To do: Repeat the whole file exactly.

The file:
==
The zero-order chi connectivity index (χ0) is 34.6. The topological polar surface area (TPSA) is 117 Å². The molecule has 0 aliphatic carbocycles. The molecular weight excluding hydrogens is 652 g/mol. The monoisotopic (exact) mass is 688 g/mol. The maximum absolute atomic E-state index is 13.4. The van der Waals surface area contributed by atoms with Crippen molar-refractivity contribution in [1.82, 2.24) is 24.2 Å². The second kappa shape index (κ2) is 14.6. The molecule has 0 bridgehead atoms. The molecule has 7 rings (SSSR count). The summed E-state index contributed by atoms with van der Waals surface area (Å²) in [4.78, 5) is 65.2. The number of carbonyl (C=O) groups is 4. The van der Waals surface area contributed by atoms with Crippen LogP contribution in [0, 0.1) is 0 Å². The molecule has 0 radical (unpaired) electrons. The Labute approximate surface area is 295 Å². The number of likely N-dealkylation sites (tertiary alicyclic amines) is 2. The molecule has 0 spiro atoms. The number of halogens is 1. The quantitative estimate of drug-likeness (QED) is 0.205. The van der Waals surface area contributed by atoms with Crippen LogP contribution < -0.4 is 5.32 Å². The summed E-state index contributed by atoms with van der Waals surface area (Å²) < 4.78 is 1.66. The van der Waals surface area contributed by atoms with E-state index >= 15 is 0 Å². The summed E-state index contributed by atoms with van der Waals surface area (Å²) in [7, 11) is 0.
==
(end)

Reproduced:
The zero-order chi connectivity index (χ0) is 34.6. The topological polar surface area (TPSA) is 117 Å². The molecule has 0 aliphatic carbocycles. The molecular weight excluding hydrogens is 652 g/mol. The monoisotopic (exact) mass is 688 g/mol. The maximum absolute atomic E-state index is 13.4. The van der Waals surface area contributed by atoms with Crippen molar-refractivity contribution in [1.82, 2.24) is 24.2 Å². The second kappa shape index (κ2) is 14.6. The molecule has 0 bridgehead atoms. The molecule has 7 rings (SSSR count). The summed E-state index contributed by atoms with van der Waals surface area (Å²) in [4.78, 5) is 65.2. The number of carbonyl (C=O) groups is 4. The van der Waals surface area contributed by atoms with Crippen LogP contribution in [0, 0.1) is 0 Å². The molecule has 0 radical (unpaired) electrons. The Labute approximate surface area is 295 Å². The number of likely N-dealkylation sites (tertiary alicyclic amines) is 2. The molecule has 0 spiro atoms. The number of halogens is 1. The quantitative estimate of drug-likeness (QED) is 0.205. The van der Waals surface area contributed by atoms with Crippen LogP contribution < -0.4 is 5.32 Å². The summed E-state index contributed by atoms with van der Waals surface area (Å²) < 4.78 is 1.66. The van der Waals surface area contributed by atoms with E-state index >= 15 is 0 Å². The summed E-state index contributed by atoms with van der Waals surface area (Å²) in [7, 11) is 0.